Theme answers:
  • 18A: Gyroscopic toy (SPINNING TOP) — in America, we call them, simply, "TOPS." The "SPINNING" part is kind of implied.
  • 24A: Central American fishing mecca (GULF OF PANAMA) — theme actually helped me get this quickly — rare that theme ever helps out on a Monday, as I'm usually moving too quickly to notice.
  • 40A: Pretender in a ten-gallon hat and boots (DRUGSTORE COWBOY) — also a Matt Dillon film.
  • 52A: Proverbial backbreaker for a camel (THE LAST STRAW) — these feel like two entirely different idioms to me: there's "THE LAST STRAW," and then there's "THE STRAW THAT BROKE THE CAMEL'S BACK." Never heard "THE LAST STRAW THAT BROKE THE CAMEL'S BACK."
  • 63A: Arctic solar phenomenon (MIDNIGHT SUN)

Crosswordese 101: QANTAS (29A: "Flying kangaroo" airline) — certainly the puzzle's most common 6-letter "Q" word, and possibly the most common non-abbrev. "Q" answers wherein the "Q" is followed by a letter that is not a "U." See also the "Q" cross, IRAQ, which is probably the most common non-abbrev. "Q"-ending word. QANTAS thus becomes the first "Q" word in our Crosswordese 101 Pantheon. Now, only "V" and "W" are unrepresented.

What else?

  • 7D: Tucker of country music (TANYA) — don't have much to say about the non-theme fill today, so ... when in doubt, cut to music.

[Just a *great* country voice]

  • 6D: The Diamondbacks, on scoreboards (ARI) — Opening Day is just 8 days away. ARI has an excellent player in Justin UPTON, whom they signed to a huge contract during the off-season. He's got real MVP potential. His brother B.J. also plays in the Majors. Maybe some day you will see UPTON clued via one of them instead of via the more predictable [Author Sinclair].
  • 43D: Numbers on 45s (OLD SONGS) — saw "45s" and thought "guns." Then thought "Bible verses."

See you Friday,


[Follow Rex Parker on Twitter]

P.S. Just a reminder — the Crosswords L.A. Tournament is coming up May 1, 2010 at Loyola-Marymount University. See link at the top of the sidebar for more info. I'll be there. If you're a west-coaster, you should be there too. Lots of low-key crossword fun.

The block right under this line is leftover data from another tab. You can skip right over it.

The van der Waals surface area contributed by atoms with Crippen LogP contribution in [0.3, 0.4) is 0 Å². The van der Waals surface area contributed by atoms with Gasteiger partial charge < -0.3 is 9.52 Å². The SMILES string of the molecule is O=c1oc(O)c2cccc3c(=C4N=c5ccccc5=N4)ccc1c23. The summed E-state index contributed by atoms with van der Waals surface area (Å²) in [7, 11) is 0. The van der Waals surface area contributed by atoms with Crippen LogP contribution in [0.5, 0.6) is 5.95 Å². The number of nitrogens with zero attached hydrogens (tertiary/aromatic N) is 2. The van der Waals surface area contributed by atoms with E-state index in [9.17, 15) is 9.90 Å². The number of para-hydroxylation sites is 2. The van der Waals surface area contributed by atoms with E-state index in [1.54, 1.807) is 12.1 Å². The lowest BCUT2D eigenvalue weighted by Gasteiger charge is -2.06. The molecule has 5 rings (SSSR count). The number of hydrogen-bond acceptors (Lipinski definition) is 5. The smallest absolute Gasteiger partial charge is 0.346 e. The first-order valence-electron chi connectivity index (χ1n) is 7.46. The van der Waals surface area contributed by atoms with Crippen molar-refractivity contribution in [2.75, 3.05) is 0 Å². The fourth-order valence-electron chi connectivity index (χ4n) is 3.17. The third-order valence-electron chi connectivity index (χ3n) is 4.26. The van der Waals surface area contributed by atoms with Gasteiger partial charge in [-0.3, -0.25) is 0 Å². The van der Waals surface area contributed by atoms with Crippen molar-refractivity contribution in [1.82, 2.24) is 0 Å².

Everything Else — 1A: Calligrapher's need (INK); 4A: Hilton alternative (HYATT); 9A: Fragrant wood (CEDAR); 14A: Lair (DEN); 15A: Surrounding glows (AURAE); 16A: Fuming (IRATE); 17A: Day "Grey's Anatomy" airs: Abbr. (THU.); 18A: Gyroscopic toy (SPINNING TOP); 20A: Archery projectile (ARROW); 22A: Time past (YORE); 23A: Comic Philips (EMO); 24A: Central American fishing mecca (GULF OF PANAMA); 28A: At liberty (FREE); 29A: "Flying kangaroo" airline (QANTAS); 33A: The Beatles' "__ the Walrus" (I AM); 36A: Skin layer (DERMA); 39A: British nobleman (EARL); 40A: Pretender in a ten-gallon hat and boots (DRUGSTORE COWBOY); 44A: Division word (INTO); 45A: __ Bruce, '30s-'40s Dr. Watson portrayer (NIGEL); 46A: Scand. nation (SWE.); 47A: Be lenient (GO EASY); 50A: Chinese leader? (INDO-); 52A: Proverbial backbreaker for a camel (THE LAST STRAW); 58A: IV squared (XVI); 61A: The same, on the Seine (EGAL); 62A: Bush successor (OBAMA); 63A: Arctic solar phenomenon (MIDNIGHT SUN); 67A: __ alai (JAI); 68A: Kindle download (EBOOK); 69A: Gizmo (THING); 70A: Ques. response (ANS.); 71A: Homes in trees (NESTS); 72A: Letters after thetas (IOTAS); 73A: The last word of this puzzle's five longest answers is a type of one (HAT); 1D: Dog collar attachment (ID TAG); 2D: India's first prime minister (NEHRU); 3D: Small knob (KNURL); 4D: Argues (HAS WORDS); 5D: "Fer sure!" ("YUP!"); 6D: The Diamondbacks, on scoreboards (ARI); 7D: Tucker of country music (TANYA); 8D: Part of a carpenter's joint (TENON); 9D: Movie theater (CINEMA); 10D: Fraction of a joule (ERG); 11D: Dinner and a movie, say (DATE); 12D: Tiny particle (ATOM); 13D: Seized auto, for short (REPO); 19D: Big oil exporter (IRAQ); 21D: Not quite right (OFF); 25D: There are three in every yard (FEET); 26D: Eva of Argentina (PERON); 27D: From square one (ANEW); 30D: Folder features (TABS); 31D: Get one's ducks in __ (A ROW); 32D: Leonard __: Roy Rogers's birth name (SLYE); 33D: "Got it, man!" ("I DIG!"); 34D: Pisa's river (ARNO); 35D: "Turn off the sound" button (MUTE); 37D: X-ray cousin, briefly (MRI); 38D: Auspices (AEGIS); 41D: Nanny __ (GOAT); 42D: Penny (CENT); 43D: Numbers on 45s (OLD SONGS); 48D: Arab chieftains (SHEIKS); 49D: Safecracker (YEGG); 51D: Gambling parlor letters (OTB); 53D: "Chicago Hope" actress Christine (LAHTI); 54D: Even if, informally (ALTHO); 55D: Indian prince (RAJAH); 56D: Kenmore competitor (AMANA); 57D: Spot for a belt (WAIST); 58D: Mutant superhero group (X-MEN); 59D: Hard-to-describe feeling (VIBE); 60D: Nuptial vows (I DOS); 64D: "Wayne's World" catchword (NOT); 65D: Get off one's 25-Down (SIT); 66D: Italian article (UNA).